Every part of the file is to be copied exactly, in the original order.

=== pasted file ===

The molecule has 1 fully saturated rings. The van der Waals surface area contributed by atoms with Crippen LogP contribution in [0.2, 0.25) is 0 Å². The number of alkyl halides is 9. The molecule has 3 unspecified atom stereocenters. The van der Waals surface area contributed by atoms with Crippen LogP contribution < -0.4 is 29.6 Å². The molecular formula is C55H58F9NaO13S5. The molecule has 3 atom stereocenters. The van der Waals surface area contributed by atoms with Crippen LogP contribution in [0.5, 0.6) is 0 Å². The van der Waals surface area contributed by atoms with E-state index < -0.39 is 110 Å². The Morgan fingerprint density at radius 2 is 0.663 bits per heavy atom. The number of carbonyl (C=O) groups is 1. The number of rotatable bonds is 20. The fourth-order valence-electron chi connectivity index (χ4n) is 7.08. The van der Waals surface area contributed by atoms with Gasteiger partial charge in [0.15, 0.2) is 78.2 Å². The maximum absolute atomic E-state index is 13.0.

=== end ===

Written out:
The molecule has 1 fully saturated rings. The van der Waals surface area contributed by atoms with Crippen LogP contribution in [0.2, 0.25) is 0 Å². The number of alkyl halides is 9. The molecule has 3 unspecified atom stereocenters. The van der Waals surface area contributed by atoms with Crippen LogP contribution < -0.4 is 29.6 Å². The molecular formula is C55H58F9NaO13S5. The molecule has 3 atom stereocenters. The van der Waals surface area contributed by atoms with Crippen LogP contribution in [0.5, 0.6) is 0 Å². The van der Waals surface area contributed by atoms with E-state index < -0.39 is 110 Å². The Morgan fingerprint density at radius 2 is 0.663 bits per heavy atom. The number of carbonyl (C=O) groups is 1. The number of rotatable bonds is 20. The fourth-order valence-electron chi connectivity index (χ4n) is 7.08. The van der Waals surface area contributed by atoms with Gasteiger partial charge in [0.15, 0.2) is 78.2 Å². The maximum absolute atomic E-state index is 13.0.